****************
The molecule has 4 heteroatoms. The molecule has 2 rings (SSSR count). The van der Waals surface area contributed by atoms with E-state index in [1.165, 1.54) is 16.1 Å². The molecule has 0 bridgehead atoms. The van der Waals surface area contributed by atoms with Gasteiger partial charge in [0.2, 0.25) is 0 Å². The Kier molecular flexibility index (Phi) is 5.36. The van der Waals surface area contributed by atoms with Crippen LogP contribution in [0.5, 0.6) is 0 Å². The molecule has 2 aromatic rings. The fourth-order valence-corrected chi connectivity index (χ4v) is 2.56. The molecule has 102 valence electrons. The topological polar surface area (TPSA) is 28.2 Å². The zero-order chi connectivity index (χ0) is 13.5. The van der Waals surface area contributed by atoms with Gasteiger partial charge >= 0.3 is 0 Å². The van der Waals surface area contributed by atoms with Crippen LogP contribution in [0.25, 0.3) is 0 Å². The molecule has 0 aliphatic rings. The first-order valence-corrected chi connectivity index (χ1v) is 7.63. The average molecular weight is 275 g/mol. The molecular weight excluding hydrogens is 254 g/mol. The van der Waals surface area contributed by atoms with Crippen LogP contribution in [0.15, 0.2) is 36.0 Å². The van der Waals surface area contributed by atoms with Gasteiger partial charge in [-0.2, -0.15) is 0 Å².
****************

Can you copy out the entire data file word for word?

The molecule has 4 heteroatoms. The molecule has 2 rings (SSSR count). The van der Waals surface area contributed by atoms with E-state index in [1.165, 1.54) is 16.1 Å². The molecule has 0 bridgehead atoms. The van der Waals surface area contributed by atoms with Gasteiger partial charge in [0.2, 0.25) is 0 Å². The Kier molecular flexibility index (Phi) is 5.36. The van der Waals surface area contributed by atoms with Crippen LogP contribution in [0.5, 0.6) is 0 Å². The molecule has 2 aromatic rings. The fourth-order valence-corrected chi connectivity index (χ4v) is 2.56. The molecule has 102 valence electrons. The topological polar surface area (TPSA) is 28.2 Å². The zero-order chi connectivity index (χ0) is 13.5. The van der Waals surface area contributed by atoms with Gasteiger partial charge >= 0.3 is 0 Å². The van der Waals surface area contributed by atoms with Crippen LogP contribution in [0.25, 0.3) is 0 Å². The molecule has 0 aliphatic rings. The first-order valence-corrected chi connectivity index (χ1v) is 7.63. The average molecular weight is 275 g/mol. The molecular weight excluding hydrogens is 254 g/mol. The van der Waals surface area contributed by atoms with Crippen LogP contribution in [0.15, 0.2) is 36.0 Å². The van der Waals surface area contributed by atoms with Gasteiger partial charge in [-0.2, -0.15) is 0 Å².